Nancy Andrews is Executive Vice President and Chief Scientific Officer at Boston Children’s Hospital. She assumed that position after more than a decade at Duke University, where she served as Dean of the School of Medicine. Earlier in her career, she was the George Richards Minot Professor of Pediatrics at Harvard Medical School and Boston Children’s Hospital and an investigator of the Howard Hughes Medical Institute. Her laboratory discovered molecules important in mammalian iron homeostasis and worked out the molecular causes of several diseases characterized by abnormal iron handling. In addition to the NAS, Andrews is an elected member of the NAM and the American Academy of Arts and Sciences. She is a past president of the American Society of Clinical Investigation and a past Chair of the Board of the American Academy of Arts and Sciences. She currently serves on the Boards of Directors of Novartis, Charles River Laboratories and Maze Therapeutics. Andrews earned her B.S. and M.S. from Yale, her Ph.D. from M.I.T., and her M.D. from Harvard Medical School. She did her clinical training in pediatric hematology and oncology at Boston Children’s Hospital and Dana-Farber Cancer Institute.

Research Interests

Nancy Andrews' primary research contributions have been in mammalian iron homeostasis and its disruption in human diseases. Through positional cloning of the affected genes in classical rodent mutants with anemia, her group identified key molecules involved in iron handling, including the first mammalian transmembrane iron transporter and demonstrated its importance in intestinal iron absorption and red blood cell differentiation. They characterized a second transmembrane iron transporter that releases iron from cells and showed that insufficiency of a peptide that regulates that transporter is fundamentally important in the pathogenesis of hemochromatosis, an iron overload disorder. They proposed that diminished cellular iron export plays a major role in the anemia of inflammation and, with others, confirmed that hypothesis. Starting with a patient that Andrews treated, her group identified the gene responsible for a disorder that they named iron-refractory iron deficiency (IRIDA). In addition, the Andrews lab identified new roles for the classical transferrin receptor, suggesting that iron and the transferrin receptor may have relevance to a variety of diseases that have not generally been considered iron disorders.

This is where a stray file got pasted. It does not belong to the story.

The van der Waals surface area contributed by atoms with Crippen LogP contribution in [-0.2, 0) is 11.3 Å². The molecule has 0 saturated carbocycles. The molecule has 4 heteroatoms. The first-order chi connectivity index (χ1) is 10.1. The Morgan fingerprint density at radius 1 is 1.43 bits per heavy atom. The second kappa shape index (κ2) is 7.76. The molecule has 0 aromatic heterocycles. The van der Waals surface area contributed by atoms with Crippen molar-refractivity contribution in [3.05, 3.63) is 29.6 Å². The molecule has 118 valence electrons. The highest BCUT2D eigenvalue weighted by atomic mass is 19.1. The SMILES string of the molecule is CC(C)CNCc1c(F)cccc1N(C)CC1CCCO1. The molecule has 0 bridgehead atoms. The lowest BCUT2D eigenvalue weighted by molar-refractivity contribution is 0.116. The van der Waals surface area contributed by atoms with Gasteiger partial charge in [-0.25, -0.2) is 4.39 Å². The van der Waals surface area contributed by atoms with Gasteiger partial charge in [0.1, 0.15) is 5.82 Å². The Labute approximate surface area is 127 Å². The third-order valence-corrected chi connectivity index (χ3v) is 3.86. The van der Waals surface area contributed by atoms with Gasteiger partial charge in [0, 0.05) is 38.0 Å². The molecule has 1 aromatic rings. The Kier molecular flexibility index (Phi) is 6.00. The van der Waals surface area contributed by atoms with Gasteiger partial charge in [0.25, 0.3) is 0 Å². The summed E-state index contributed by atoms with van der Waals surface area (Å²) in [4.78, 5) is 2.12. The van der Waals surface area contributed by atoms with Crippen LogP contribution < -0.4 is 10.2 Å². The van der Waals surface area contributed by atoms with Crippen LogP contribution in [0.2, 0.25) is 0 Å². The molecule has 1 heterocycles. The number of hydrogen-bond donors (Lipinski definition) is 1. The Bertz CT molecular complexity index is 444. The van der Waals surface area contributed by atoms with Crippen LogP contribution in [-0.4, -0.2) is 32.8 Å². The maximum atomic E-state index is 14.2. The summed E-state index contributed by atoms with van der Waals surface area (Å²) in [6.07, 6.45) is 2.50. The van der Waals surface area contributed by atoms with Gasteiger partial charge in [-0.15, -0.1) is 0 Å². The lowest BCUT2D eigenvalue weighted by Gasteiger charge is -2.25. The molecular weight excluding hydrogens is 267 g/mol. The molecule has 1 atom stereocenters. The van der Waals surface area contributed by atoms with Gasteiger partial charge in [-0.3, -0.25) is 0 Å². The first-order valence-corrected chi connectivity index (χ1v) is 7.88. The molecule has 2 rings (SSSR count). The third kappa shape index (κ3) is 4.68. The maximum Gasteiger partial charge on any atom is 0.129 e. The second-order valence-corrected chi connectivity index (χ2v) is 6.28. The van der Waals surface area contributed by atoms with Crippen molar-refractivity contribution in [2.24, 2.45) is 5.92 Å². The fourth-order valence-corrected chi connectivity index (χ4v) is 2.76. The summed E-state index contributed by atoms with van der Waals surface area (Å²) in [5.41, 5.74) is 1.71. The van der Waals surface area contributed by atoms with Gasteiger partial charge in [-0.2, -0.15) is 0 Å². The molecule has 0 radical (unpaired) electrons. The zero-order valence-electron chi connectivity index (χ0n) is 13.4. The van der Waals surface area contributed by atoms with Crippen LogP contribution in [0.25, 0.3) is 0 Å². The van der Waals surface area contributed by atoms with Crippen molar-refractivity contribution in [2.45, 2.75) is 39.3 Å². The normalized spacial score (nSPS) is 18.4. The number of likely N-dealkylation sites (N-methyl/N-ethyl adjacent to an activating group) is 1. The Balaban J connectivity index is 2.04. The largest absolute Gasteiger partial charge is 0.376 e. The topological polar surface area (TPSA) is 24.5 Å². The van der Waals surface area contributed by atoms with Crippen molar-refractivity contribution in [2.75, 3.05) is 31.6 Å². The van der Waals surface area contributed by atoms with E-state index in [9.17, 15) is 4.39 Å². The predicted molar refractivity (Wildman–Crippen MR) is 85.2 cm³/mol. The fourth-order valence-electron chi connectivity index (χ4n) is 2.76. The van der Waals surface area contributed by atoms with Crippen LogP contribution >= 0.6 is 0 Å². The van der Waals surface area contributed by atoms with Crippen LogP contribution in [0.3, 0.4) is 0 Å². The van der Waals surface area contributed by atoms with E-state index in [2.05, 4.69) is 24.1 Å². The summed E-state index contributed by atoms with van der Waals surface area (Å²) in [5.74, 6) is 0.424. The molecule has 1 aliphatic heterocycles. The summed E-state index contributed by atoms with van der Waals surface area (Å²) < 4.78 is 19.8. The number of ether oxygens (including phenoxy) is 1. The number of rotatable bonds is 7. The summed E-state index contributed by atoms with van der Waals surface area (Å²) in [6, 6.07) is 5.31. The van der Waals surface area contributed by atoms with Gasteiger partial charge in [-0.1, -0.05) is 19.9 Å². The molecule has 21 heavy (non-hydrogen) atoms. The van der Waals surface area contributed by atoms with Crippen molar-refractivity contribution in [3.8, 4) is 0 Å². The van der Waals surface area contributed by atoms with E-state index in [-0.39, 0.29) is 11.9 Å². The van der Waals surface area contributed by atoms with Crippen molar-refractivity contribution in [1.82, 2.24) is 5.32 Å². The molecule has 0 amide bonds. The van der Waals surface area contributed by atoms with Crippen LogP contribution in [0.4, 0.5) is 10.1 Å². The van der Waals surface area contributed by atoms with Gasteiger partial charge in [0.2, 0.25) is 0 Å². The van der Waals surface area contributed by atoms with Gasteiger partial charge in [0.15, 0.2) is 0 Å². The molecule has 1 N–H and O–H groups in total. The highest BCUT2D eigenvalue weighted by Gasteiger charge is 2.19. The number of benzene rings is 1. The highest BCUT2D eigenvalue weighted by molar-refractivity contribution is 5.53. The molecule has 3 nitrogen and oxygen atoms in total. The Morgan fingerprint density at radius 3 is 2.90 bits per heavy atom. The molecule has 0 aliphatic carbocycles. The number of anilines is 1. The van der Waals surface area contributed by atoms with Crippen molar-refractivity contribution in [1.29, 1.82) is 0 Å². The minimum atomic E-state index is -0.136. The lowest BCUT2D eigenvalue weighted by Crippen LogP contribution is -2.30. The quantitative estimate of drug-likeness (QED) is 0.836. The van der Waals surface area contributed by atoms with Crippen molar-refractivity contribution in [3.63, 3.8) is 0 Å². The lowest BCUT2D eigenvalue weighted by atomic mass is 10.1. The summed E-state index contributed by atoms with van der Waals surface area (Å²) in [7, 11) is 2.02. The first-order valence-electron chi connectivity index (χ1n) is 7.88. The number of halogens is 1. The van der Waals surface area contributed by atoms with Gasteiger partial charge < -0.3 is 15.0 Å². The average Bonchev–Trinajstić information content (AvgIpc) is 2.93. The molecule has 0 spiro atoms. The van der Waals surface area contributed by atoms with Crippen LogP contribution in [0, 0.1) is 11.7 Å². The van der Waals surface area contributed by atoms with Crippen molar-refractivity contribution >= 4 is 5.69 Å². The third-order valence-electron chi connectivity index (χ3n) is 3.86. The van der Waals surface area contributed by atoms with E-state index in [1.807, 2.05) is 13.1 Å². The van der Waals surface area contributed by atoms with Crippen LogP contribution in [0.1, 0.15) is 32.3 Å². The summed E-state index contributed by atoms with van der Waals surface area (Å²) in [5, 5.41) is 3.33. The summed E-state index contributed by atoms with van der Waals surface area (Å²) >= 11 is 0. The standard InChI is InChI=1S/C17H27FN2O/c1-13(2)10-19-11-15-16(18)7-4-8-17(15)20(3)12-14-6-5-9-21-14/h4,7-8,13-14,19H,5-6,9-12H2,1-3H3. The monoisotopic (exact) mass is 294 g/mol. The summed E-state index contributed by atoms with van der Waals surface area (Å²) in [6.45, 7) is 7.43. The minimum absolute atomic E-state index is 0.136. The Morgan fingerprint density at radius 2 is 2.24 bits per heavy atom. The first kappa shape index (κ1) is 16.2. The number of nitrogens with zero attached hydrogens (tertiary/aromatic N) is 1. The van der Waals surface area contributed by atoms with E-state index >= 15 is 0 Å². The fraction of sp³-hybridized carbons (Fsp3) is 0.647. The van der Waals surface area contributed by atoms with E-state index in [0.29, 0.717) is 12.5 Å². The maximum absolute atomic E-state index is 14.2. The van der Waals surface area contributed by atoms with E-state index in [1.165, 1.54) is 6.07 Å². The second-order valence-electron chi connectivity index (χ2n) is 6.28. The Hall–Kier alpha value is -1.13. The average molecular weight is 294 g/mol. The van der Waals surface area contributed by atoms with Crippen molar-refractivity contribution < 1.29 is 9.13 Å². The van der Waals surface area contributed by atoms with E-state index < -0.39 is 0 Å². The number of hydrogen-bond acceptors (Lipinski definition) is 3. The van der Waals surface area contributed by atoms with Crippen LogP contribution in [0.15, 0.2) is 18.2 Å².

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Primary Section

Section 42: Medical Physiology and Metabolism

Secondary Section

Section 41: Medical Genetics, Hematology, and Oncology